2012 was the year where Bollywood saw some truly fine stories come to life with movies like Barfi!, Kahaani, Shanghai, Gangs of Wasseypur, and others. It was also the year when Bollywood churned out its ‘typical’ blockbuster hits with movies like Ek Tha Tiger, Dabangg 2, Rowdy Rathore, Agneepath, and others. 

The Hindu

And in the midst of all the unexpected stories and the expected hits came a unique romantic comedy, Vicky Donor, starring a hero who was far removed from the ‘macho’ leads we’d grown up watching on screen. 


6 years later, Ayushmann Khurrana is still not your typical ‘macho’ lead, but now, we look forward to his atypical roles more than we look forward to customary characters. 

Hindustan Times

Yes, it’s been only six years. Ayushmann Khurrana is just 11 movies old. And yet, he has managed to wow the audience and critics both with almost every role he has picked. 


It’s not just his performance that impresses anyone who watches him–although who wouldn’t be with his myriad quixotic portrayals–it is his sheer genius of story selection. Time and time again, he’s had us rooting for him. A different Ayushmann, no less important than the other Ayushmann we just watched. 


He debuted in Bollywood as a happy-go-lucky accidental sperm donor in Vicky Donor. And at the time, sperm donation was not a concept that many people were either aware of, or wanted to talk about openly. 


But that did not deter him from making this choice. He did not pick a run-of-the-mill romantic drama, a slapstick comedy, or an action-packed adventure to jump into Bollywood. He chose a topic that deserved attention, and became the ‘guy-next-door’ so easily, it felt that he was born to play the role. 


But what’s truly commendable is how he kept the streak of unconventional, courageous role choices going strong. You could call it an effective film strategy or just plain luck, but the fact of the matter is, he was one of the rare stars to choose such roles. 


When Dum Laga Ke Haisha came out, the story – and the story alone – was the hero. At the time, Ayushmann was coming back on screen after a series of unfortunate film decisions. Yet he backed the unusual (at the time) love story, with a debutant costar. 


And he followed that by doing a movie like Shubh Mangal Saavdhan, where the lead character experiences erectile dysfunction. 


At the time he selected Shubh Mangal Savdhan, he was no longer a debutant itching to make a mark in the industry – he was an established actor who people looked forward to watching on screen.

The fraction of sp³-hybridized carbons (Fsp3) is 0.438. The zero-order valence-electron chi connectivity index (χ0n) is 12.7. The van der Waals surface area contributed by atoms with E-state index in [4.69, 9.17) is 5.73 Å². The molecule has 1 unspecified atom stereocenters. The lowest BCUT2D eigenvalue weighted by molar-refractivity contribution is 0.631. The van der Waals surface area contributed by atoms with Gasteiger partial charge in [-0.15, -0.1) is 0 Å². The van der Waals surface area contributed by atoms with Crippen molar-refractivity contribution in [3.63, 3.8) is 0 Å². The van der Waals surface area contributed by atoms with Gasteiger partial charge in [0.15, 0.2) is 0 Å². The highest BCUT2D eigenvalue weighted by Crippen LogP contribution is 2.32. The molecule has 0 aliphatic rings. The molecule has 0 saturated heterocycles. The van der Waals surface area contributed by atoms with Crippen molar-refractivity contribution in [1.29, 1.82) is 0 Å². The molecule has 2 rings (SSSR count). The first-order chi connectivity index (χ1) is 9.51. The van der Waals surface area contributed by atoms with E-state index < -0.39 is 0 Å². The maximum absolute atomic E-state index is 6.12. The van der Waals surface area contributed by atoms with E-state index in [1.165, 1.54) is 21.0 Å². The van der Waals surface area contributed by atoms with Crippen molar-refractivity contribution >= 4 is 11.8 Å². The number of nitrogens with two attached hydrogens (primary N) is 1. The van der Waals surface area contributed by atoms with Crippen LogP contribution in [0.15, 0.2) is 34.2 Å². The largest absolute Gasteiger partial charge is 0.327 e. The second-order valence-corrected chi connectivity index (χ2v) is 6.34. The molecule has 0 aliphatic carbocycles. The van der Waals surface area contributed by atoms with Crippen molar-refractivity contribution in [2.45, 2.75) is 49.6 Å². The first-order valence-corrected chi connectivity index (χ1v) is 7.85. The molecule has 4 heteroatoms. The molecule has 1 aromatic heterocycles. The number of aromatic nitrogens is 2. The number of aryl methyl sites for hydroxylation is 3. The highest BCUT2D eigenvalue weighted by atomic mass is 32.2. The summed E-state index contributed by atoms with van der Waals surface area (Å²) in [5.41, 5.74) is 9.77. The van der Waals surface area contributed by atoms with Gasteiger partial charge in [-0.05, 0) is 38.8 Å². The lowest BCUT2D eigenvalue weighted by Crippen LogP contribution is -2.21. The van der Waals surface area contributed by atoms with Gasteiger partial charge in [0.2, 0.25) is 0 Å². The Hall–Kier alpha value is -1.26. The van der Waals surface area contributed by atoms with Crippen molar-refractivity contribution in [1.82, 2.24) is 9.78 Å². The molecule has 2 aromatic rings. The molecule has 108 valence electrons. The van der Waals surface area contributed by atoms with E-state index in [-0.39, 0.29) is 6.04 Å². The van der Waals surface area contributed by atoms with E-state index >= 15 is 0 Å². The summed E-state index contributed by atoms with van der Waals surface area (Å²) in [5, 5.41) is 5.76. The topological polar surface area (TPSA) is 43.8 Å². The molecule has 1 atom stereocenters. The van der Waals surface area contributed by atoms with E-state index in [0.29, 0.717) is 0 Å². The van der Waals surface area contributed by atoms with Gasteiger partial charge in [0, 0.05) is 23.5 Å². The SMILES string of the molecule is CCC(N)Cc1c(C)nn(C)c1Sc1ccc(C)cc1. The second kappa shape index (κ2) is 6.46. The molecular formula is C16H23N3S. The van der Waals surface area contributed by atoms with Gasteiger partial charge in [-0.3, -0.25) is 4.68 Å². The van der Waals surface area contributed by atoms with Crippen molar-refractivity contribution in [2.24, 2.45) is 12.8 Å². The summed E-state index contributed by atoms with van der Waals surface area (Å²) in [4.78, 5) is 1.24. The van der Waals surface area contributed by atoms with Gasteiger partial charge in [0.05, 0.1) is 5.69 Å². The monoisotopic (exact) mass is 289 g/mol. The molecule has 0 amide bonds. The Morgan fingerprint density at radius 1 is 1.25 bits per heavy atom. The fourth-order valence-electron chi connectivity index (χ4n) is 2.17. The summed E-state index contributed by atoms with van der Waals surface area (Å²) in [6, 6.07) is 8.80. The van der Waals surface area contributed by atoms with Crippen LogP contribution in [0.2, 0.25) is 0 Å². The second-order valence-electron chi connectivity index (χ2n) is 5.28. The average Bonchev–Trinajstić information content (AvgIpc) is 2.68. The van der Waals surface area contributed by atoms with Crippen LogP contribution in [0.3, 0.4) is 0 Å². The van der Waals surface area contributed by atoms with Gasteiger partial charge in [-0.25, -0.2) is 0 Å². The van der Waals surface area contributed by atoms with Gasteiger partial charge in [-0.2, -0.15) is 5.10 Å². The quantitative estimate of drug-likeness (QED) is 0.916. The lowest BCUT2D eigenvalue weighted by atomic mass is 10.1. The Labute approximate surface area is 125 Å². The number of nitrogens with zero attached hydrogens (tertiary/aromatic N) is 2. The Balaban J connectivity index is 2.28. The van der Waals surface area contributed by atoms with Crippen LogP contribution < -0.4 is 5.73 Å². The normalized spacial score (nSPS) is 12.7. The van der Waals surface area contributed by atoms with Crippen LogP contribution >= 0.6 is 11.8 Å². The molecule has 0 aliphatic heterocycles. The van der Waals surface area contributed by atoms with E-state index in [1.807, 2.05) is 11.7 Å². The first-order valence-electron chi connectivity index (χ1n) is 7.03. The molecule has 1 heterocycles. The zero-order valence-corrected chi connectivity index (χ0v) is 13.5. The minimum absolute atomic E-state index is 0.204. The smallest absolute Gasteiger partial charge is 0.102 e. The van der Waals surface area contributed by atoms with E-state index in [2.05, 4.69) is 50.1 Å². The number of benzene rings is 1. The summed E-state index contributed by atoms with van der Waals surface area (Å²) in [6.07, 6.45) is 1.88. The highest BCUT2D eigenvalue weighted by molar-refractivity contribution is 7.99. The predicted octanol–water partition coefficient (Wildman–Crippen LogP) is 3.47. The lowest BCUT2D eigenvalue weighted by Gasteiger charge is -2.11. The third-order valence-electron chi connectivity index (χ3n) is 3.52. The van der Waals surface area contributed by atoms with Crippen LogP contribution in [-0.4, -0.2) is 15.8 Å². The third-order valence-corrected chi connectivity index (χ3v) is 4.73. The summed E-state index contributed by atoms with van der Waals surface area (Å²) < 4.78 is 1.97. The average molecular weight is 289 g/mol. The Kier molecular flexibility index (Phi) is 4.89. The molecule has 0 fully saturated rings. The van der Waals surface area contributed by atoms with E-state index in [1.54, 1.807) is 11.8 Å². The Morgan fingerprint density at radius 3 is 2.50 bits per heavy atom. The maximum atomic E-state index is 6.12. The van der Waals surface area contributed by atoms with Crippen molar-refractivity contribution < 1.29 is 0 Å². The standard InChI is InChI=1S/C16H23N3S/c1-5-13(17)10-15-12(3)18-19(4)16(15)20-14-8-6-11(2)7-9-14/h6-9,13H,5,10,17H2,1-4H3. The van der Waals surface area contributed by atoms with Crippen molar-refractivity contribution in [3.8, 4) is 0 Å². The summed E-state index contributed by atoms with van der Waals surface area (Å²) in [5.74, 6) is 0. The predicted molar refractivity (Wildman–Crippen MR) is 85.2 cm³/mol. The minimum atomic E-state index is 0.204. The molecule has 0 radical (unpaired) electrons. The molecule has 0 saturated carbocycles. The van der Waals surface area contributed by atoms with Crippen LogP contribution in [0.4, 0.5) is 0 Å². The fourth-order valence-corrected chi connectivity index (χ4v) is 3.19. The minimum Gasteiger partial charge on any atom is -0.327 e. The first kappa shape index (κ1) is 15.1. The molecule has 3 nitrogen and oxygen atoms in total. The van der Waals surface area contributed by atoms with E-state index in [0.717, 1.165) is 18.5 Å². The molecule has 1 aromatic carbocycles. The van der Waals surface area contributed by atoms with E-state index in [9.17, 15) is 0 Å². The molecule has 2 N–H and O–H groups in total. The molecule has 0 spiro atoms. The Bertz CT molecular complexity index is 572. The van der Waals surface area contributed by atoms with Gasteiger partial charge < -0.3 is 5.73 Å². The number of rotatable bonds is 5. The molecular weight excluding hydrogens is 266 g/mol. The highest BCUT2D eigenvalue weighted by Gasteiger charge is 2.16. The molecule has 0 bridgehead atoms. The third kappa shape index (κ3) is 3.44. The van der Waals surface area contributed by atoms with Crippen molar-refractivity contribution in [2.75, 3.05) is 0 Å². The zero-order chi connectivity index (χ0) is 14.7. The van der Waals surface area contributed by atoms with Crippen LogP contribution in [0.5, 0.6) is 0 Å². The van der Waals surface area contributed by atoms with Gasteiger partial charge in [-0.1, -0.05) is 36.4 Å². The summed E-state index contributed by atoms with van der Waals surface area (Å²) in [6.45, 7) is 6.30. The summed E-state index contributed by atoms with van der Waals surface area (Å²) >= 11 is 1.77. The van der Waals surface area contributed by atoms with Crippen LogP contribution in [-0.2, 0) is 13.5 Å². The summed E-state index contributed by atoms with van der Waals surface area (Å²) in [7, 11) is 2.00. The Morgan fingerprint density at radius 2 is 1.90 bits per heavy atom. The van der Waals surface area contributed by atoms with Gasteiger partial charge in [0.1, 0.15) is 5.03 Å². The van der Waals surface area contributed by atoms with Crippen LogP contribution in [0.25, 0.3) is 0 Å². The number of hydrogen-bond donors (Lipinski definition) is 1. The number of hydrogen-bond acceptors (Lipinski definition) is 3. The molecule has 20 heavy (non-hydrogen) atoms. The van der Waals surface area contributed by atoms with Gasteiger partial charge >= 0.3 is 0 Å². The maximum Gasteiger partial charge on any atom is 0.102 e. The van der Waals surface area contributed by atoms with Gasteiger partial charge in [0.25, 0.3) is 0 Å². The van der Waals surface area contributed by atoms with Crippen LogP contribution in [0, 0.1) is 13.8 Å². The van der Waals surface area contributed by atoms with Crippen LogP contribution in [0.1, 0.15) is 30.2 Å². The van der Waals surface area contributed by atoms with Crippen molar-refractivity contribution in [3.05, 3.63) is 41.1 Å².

Yet, he decided to ‘stand up’ for erectile dysfunction and let the world know why exactly, there is no shame in diagnosing or treating the same. More importantly, he did not care whether the role ‘fit’ his image as a leading star of the Hindi film industry. He just cared about how important the movie was, and the way the role was developed.


But Ayushmann has always been an actor who has managed to perfectly balance the unique with the norm. He can be the flawed romantic writer, reminiscent of typical Bollywood heroes, in Bareilly Ki Barfi; or the clever – if at times amoral – musician, caught in his own web of lies in Andhadhun. 

Indian Express

He can also just as easily be the son willingly blind to his parent’s sex life (like most of us) and embarrassed by the existence of it. Like many of his films, Badhaai Ho was another comedy-drama where the story brought an important issue to light, but in a light-hearted, easy to absorb manner. 

Deccan Chronicle

It’s an impressive feat indeed, where despite choosing topics that were unconventional, and not exactly the subjects of dinner conversations (whether they should be or not is a separate conversation), his movies were not inappropriate or uncomfortable in any way. 

Of course, a large part of the credit for that does go to the writers and directors, but Ayushmann’s filmography is definitely something to take a lesson from. 

Deccan Chronicle

And Article 15, that exposes the deeprooted problem of caste divide in India, is an excellent addition to the list. 


Article 15 is not a movie on an easy subject. In an industry, that for varied reasons, still remains silent on many important subjects, Article 15 is the kind of movie that starts discussions, invites discourse, and supports the need to question the system.

Which is why Ayushmann Khurrana deserves the appreciation and admiration that comes his way. Because in an industry that churns out ‘heroes’ by the second, he became an actor admired for both, his performances and his choices. He chose to bring to light stories that were important, relevant, and relatable. 

With Shubh Mangal Zyada Savdhan, which appears to be a same-sex love story, it is clear that he is not giving up the ‘unconventional’ roles any time soon. 

Here’s hoping that his success helps other writers, directors, actors, and creators, to come up with more such stories and roles. Perhaps then, Ayushmann’s movie choices will no longer feel ‘unconventional’ – just intelligent.